Kaiseki Yoshiyuki Kyoto Cuisine
To the uninitiated, Kaiseki is often confused with Omakase. The former is Japan's top fine dining cuisine which consists a prescribed set of courses dependent on the freshest seasonal produce; the latter is a style of dining that can be found at several types of Japanese restaurants and dishes served are up to the chef. In order to learn about Kaiseki, the best way is to eat it of course, and we recommend you do it at Kaiseiki Yoshiyuki, one of the very few restaurants in Singapore that specialize in this cuisine.
If you're looking for punchy and wow, Kaiseki cuisine is not. Well, it takes more than your palate to understand and appreciate the beauty and intricacy that goes into planning and cooking the meal. It is an art form. There are no high tech kitchen aids in Chef Yoshiyuki's kitchen, the food is prepped by knives (no peelers even), true to his kaiseki training at the respected Kyoryori Hosoi in Saitama prefecture.
For 2017, Chef Yoshiyuki will be serving seasonal menus tied to the Cultural Festivals of Japan. We sampled the Hina Matsuri (Girls' Day) menu, which is the first of the series of seasonal menus this year.
We started our meal with a Shirozake, the first variety of sake and the most important element of Hina Matsuri. It was followed by the Hassun「八寸」course, an appetizer that brings together the mountain and the sea. Broad bean with fried gluten puffs, Temari sushi (river shrimp), stuffed squid, and fried white bait, were exquisitely presented on this plate.
Dashi is the elemental pillar of most Japanese cuisine and every chef's dashi is unique. We enjoyed the sweetness in this special Hamguri (venus clam) dashi for the Suimono「吸物」course. The konbu and bonito combination provides the smoky and umami flavor. Clam is used here as it symbolizes happy and peaceful marriages. Did you know that only an original pair of clam shells can fit perfectly with each other? #TIL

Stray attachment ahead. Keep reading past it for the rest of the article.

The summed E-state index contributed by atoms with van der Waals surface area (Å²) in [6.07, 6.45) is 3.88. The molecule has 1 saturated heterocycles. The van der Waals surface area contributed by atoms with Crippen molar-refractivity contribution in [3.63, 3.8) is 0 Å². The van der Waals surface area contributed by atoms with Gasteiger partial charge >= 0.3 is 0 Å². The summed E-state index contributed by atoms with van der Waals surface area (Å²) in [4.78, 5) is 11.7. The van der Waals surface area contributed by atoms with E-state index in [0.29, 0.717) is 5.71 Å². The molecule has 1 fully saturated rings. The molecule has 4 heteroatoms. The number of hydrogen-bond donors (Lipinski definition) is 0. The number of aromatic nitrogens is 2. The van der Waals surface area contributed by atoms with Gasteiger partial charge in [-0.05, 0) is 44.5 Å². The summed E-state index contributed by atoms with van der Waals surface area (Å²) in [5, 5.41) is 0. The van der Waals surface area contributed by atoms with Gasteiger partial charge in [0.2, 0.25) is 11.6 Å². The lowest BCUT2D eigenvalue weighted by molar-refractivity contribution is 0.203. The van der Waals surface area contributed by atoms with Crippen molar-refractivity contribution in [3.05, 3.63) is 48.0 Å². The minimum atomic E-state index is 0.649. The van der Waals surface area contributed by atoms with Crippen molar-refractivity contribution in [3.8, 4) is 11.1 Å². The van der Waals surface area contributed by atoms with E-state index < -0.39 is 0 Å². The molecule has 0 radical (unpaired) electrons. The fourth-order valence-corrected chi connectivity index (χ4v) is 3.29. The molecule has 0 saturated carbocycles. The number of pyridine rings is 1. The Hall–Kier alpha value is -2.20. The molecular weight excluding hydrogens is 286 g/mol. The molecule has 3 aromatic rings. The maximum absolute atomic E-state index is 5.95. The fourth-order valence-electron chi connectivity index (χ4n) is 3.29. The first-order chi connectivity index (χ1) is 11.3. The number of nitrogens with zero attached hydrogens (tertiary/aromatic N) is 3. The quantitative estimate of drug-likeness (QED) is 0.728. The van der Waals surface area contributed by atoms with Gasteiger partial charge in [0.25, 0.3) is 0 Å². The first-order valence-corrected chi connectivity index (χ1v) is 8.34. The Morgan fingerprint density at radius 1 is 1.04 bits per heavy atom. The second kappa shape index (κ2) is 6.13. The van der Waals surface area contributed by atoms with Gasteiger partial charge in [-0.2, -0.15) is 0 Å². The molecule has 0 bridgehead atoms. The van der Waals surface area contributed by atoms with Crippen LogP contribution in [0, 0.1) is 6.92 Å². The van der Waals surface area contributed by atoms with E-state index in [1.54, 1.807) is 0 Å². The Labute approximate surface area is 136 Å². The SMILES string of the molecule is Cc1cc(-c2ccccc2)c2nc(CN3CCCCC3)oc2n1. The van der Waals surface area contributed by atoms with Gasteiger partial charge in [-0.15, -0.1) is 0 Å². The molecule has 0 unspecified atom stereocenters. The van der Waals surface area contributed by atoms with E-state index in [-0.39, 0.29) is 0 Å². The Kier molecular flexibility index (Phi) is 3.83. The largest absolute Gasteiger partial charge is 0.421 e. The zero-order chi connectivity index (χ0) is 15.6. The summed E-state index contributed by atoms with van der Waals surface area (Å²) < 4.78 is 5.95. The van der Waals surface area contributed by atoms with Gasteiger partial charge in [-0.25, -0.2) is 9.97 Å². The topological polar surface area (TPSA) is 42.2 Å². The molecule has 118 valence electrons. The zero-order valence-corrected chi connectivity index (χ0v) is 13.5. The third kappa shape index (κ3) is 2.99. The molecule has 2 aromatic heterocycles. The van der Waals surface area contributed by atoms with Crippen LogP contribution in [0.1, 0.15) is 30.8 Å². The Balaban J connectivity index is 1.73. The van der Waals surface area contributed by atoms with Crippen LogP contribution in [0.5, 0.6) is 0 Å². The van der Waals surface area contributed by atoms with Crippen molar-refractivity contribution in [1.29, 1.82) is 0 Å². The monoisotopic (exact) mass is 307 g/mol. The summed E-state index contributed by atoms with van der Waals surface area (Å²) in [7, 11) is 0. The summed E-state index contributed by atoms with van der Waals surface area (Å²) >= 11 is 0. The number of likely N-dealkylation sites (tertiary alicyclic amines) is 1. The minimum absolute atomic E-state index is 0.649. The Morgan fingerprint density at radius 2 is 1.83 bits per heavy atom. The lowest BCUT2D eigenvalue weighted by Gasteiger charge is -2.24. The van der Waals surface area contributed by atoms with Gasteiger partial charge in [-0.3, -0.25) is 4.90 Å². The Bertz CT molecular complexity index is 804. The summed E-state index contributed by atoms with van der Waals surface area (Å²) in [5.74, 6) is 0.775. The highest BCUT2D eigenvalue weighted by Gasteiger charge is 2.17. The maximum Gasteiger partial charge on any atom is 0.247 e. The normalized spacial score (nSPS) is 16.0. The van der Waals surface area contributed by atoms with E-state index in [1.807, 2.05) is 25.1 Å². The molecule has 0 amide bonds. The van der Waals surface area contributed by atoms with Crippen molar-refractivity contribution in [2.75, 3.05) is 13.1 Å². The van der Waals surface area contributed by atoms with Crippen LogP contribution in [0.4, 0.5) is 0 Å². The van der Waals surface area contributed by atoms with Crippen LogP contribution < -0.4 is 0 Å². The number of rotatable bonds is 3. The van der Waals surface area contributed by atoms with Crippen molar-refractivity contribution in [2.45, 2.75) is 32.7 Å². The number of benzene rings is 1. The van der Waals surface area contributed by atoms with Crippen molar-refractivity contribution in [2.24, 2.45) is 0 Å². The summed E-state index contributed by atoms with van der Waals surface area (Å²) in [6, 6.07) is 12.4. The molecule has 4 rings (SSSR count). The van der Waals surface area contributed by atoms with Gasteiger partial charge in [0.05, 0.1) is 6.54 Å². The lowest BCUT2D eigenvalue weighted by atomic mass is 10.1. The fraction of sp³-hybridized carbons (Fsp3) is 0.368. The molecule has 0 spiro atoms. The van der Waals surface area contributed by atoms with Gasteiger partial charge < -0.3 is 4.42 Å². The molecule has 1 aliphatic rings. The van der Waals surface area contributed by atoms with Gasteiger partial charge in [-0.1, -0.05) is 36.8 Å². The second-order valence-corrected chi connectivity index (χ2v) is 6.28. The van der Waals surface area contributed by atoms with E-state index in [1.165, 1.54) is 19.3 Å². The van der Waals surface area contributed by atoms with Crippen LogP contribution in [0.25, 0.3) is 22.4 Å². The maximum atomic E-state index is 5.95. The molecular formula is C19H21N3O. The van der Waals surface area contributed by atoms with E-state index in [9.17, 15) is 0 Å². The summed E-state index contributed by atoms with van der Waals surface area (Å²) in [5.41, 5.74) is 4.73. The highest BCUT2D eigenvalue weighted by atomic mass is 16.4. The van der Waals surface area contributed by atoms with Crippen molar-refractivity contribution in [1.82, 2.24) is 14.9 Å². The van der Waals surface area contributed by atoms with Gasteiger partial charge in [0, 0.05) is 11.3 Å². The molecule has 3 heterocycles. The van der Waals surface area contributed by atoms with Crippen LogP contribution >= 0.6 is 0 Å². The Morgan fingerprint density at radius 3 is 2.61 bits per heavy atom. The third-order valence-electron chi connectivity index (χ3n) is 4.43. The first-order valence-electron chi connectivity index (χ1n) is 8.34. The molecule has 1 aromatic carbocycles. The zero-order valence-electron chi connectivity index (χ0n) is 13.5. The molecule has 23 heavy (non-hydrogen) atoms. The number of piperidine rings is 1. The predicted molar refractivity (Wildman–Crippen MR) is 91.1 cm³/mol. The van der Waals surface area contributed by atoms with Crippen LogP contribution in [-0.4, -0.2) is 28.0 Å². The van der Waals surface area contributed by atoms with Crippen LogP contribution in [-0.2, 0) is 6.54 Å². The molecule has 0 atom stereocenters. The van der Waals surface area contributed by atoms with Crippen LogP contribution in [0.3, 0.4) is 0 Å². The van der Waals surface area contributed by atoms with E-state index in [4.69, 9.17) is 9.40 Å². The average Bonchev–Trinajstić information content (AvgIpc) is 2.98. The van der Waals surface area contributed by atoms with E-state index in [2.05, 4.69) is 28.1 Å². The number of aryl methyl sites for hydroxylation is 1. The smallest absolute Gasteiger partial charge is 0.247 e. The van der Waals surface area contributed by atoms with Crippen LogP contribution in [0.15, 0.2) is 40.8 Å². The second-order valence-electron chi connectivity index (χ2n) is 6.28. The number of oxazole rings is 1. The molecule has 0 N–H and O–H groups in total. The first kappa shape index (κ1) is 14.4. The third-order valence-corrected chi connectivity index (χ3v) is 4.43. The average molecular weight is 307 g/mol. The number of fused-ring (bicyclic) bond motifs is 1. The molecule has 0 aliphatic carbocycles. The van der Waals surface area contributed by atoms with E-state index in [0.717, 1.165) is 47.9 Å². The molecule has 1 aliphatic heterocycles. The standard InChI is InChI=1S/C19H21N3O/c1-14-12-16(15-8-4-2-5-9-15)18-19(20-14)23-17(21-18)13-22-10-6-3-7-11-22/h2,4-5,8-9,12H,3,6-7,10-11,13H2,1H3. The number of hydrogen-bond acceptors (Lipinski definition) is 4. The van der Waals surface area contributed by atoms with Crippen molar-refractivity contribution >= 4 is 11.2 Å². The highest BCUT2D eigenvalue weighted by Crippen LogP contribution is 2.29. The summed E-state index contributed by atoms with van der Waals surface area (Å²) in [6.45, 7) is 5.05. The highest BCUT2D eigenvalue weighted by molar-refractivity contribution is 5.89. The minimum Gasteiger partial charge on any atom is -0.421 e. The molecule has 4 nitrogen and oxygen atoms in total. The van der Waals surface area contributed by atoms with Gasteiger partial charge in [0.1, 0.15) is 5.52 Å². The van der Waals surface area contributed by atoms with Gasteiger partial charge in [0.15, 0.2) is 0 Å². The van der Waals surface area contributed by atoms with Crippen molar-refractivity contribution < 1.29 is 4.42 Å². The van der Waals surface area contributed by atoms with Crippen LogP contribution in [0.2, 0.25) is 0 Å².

Sashimi was next in the Tsukuri「造り」course.
Go easy on the foam as it can mask the taste of that buttery tuna. Another way to eat this is to wrap the fish up with the wasabi leaf. Don't worry, it tastes nothing like wasabi. My advice is to sample the toro on its own though.
Onto the Yakimono「焼物」course, we had the grilled Sawara Bunka Yaki. Spanish mackerel is grilled and comes topped with Bunka Yaki, an egg yolk and oil emulsion. Think of it as Japanese mayonnaise sans vinegar. The fish was lovely but I thought the bunka yaki didn't contribute much flavor (only oil) to the fish.
We enjoyed more of the dashi in the Shiizakana「強肴」course, where buttery slices of A5 Omi Wagyu from Kagoshima was given a quick bath in the nabe. Give me a giant pot please!!
We could not resist the Salted Vanila ice cream and red bean wafer sandwich when we heard it's on the menu. Well we made the right decision to stuff ourselves because it was damn freaking amazing. Best wafer ice cream I've had really.
Kaiseki Yoshiyuki is also offering donburi lunch sets priced at $25 to $35 at its neighboring sister bar, the Horse's Mouth! Each set includes an appetizer, a don, miso soup and pickles, an a dessert. Donburi selections include Sakura Ebi don, Tendon, Gyudon, and Maguro Zuke Don.
Japanese fine dining at its finest. Make sure you make a reservation at Kaiseiki Yoshiyuki.
#B1-39, Forum The Shopping Mall
583 Orchard Road Signapore 238884
Tel: +65 8188 0900